|Bid||6.48 x 200|
|Ask||6.85 x 500|
|Day's range||6.29 - 6.76|
|52-week range||5.87 - 11.30|
|PE ratio (TTM)||8.55|
|Earnings date||29 Jan 2018 - 2 Feb 2018|
|Forward dividend & yield||N/A (N/A)|
|1y target est||9.58|
Oclaro plunged on weak guidance, sending shares of others in the fiber-optic and optical space down as well.
Networking equipment vendor Arista Networks (ANET), which reports this afternoon, after the closing bell, could be at risk from slumping spending at cloud computing operators, according to a note this morning from Needham & Co.’s Alex Henderson, who follows the shares of Arista along with Juniper Networks and various optical component suppliers including Oclaro (OCLR), which reported disappointing results last night, specifically citing weakness in its cloud, or “hyper scale,” market. "We are very worried about Arista Networks after the close,” writes Henderson. Arista has never missed a quarter since it came public.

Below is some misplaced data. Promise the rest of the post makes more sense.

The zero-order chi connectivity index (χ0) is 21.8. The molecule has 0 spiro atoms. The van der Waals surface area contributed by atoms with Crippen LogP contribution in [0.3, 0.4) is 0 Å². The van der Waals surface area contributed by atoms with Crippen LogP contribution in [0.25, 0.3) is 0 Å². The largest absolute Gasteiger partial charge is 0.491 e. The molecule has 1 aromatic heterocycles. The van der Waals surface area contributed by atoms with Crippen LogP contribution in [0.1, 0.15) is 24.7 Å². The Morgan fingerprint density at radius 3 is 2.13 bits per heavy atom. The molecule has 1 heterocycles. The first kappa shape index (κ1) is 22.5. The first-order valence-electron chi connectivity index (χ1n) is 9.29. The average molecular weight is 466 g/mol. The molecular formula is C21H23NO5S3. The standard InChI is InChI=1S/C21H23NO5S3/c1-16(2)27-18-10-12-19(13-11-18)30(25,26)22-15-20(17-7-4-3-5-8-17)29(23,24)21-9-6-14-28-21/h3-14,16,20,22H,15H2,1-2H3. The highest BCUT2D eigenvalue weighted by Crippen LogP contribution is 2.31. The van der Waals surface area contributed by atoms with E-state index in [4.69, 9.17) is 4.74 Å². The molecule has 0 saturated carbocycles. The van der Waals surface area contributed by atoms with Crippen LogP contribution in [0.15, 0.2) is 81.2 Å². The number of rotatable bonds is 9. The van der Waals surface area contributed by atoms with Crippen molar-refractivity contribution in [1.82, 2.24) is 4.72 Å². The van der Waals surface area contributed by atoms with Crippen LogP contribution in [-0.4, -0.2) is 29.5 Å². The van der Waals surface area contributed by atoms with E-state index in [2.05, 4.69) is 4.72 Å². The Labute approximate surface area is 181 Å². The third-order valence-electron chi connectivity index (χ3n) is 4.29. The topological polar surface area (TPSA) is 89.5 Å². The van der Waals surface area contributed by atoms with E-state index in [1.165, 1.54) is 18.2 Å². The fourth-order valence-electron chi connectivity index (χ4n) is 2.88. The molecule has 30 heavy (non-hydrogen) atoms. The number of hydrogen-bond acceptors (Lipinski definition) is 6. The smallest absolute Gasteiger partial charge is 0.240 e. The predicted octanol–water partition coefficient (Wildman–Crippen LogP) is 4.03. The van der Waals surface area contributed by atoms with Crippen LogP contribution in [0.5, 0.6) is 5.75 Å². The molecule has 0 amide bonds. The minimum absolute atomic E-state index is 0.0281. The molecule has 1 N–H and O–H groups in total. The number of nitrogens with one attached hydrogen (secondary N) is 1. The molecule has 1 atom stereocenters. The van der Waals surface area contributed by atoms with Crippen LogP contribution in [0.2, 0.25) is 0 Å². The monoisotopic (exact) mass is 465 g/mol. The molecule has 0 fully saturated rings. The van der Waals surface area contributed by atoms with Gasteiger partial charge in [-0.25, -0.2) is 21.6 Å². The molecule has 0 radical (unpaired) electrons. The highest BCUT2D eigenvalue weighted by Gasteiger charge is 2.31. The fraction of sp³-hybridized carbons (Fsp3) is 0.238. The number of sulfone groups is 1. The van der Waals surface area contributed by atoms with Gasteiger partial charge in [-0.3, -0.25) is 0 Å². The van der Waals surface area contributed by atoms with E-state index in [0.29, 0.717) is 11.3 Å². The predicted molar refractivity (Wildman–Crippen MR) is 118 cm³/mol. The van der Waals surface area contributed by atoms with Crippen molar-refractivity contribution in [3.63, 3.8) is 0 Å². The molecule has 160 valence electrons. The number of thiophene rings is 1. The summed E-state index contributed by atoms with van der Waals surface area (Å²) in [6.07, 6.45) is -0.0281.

On a per-share basis, the San Jose, California-based company said it had net income of 16 cents. Earnings, adjusted for one-time gains and costs, were 20 cents per share. The results surpassed Wall Street ...
Shares of fiber-optic component maker Oclaro (OCLR) are down 72 cents, or 9%, at $7.30, in late trading, at $7.30, after the company this afternoon reported fiscal Q1 revenue and profit higher than analysts were expecting, but missed by a wide margin with its outlook for this quarter’s revenue, again citing China as a problem, as many optical firms have all year long, but also sluggishness in the data center computing market. CEO Greg Dougherty called the results “strong,” adding that they were "fueled by our CFP2-ACO and QSFP product lines." Dougherty added that "Our near-term visibility includes continued softness in China, compounded by a recent slowdown in data center sales.” The warning about China echoes one from peer Inphi (IPHI) yesterday, while the remark about data centers echoes worries that hit peer Applied Optoelectronics (AAOI), discussed yesterday by Raymond James.
Jim Cramer highlights optical networking plays as ones that won't require the President-elect to lead the charge higher.